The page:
January 2018 Audiobooks


So far, this has been a great winter for reading. Unfortunately I spent a majority of my audiobook time this month listening to Under a Pole Star, a long book that I thought would be about polar exploration in the early 1900's, but ended up being about a weird love affair. Anyway, here are the books I liked:

I thought Caroline by Sarah Miller was an excellent addition to the Little House books. I loved the way it made Ma seem a little more human and mad at Pa without changing her character. Genius. If you read these books as an adult, and shook your head at Ma the whole time, this book is a must read.

I re-listened to The Lion, The Witch, and the Wardrobe around Christmas time. This is a good story, and has so much good snow in it.

We couldn't help ourselves. We finished listening to book 7 in the car, and went to the library the next day and checked book 1 right out again. We love these audiobooks for the car.

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Life According to Steph

The Election, My Changing Reading Tastes, and Little House

After the election my reading tastes changed. I know I’m not alone. I saw many tweets from my bookish friends talking about what they would read after the election, and the power of reading. They posted lists of books to read, and ways they would use reading to fight darkness, hatred, and oppression. I think a lot of us felt hopeless, and were doing what we could with the tools we had. For many of us, our best tools, the ones we know how to use the best, are books.

Read the whole post at Imaginary Book Club

Quotable 2016

One of my favorite things to do is to write down quotes from my favorite books in my reading journal. Here are some of the best from 2016.

She was upbeat and harmless as an educational toy, and it was never insincere - in fact, she was a one-woman plague of sincerity, the Patient Zero of earnest zeal.
— Kitchens of the Great Midwest
If we want to see people take risks, we have to be prepared to sometimes see them fail.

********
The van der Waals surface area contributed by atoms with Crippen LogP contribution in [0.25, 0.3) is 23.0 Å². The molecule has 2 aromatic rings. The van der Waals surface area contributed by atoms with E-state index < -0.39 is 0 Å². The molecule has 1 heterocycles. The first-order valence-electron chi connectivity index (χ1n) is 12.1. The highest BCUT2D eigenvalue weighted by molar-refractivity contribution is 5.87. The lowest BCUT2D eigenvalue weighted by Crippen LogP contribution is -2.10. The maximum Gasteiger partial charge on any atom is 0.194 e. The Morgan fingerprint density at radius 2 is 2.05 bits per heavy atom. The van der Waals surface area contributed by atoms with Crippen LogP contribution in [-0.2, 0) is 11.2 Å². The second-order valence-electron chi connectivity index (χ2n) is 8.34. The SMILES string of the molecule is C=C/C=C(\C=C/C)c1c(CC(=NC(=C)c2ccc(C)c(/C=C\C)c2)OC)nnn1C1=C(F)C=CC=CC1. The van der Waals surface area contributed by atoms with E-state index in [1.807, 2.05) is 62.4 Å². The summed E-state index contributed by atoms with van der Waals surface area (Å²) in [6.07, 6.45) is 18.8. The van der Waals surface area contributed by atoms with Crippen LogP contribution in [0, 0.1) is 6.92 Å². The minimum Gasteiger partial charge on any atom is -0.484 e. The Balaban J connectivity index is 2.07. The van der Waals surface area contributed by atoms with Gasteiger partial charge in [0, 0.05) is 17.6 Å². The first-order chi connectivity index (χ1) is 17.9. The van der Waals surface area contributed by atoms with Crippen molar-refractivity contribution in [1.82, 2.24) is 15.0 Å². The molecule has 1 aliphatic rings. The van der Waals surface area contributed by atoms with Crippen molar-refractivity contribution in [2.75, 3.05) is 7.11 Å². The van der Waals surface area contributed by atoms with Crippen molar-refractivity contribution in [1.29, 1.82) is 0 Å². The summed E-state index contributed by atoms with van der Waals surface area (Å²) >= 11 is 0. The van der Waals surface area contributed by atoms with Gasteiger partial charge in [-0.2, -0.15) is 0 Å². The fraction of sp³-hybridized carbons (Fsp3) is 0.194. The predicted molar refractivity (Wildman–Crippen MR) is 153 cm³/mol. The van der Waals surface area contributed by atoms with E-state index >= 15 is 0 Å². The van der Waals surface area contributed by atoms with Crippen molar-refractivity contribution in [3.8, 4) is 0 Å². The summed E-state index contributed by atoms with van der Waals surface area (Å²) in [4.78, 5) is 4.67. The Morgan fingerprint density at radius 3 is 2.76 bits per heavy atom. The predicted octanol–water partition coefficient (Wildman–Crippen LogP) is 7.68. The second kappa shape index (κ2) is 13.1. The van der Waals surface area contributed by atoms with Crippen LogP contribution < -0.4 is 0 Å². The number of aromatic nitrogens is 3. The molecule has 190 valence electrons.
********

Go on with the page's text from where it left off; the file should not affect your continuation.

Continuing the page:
— Leaving Orbit
She had such a demanding relationship with her own reflection. Rosaleen challenged her looks, and they rose to meet her.
— The Green Road
The miracle was a quiet thing: I open my eyes and was given a chance to try.
— Left for Dead
Never discount the possibility of turning up an answer none of the current theories predicts.
— The Secret Keeper
Whatever else they may be, weeds are optimists.
— Plenty
Truth was never the point.
— The New Tsar
And the good news is that for most of us, most of the time, better times do come around eventually.
— Walking With Plato
‘Well,’ Mary said contentedly. ‘Now we can save the next part for tomorrow. Every day we can read one part, and that will make the stories last longer.’
’That’s my wise girls.’ said Ma.
So Laura did not say that she would rather read as fast as she could.
— By the Shores of Silver Lake
I don’t care who you are or who you saved, you are a constant curse on my family Harry Potter.
— Draco Malfoy in Harry Potter and the Cursed Child
The real gift of the holiday season, A.J. thinks, is that it ends.
— The Storied Life of A.J. Fikry

What a good reading year! I can't wait to see what 2017 brings.

Little House Re-Read Part 1

I never read Laura Inglalls Wilder’s Little House series as a child.

I was into The Baby-Sitter’s Club and then Christopher Pike. I would have never taken the time for these way back people.

When I finally did get around to them as an adult I did something uncharacteristic for me. I started in the middle of the series. As a new mom searching mommy blogs for the answer to doing it all, doing it all well, and doing it all on a severely reduced budget I kept coming across references to The Long Winter. So one day I picked it up, and was amazed that Ma could do so much with so little.

I eventually read the whole series, but did so out of order. Reading the series that way left me with an incomplete picture of the Little House story arc. Why was Pa always making the family move? Did their story ever come out all right? Why did Laura marry Almanzo when Cap Garland seemed like so much more fun?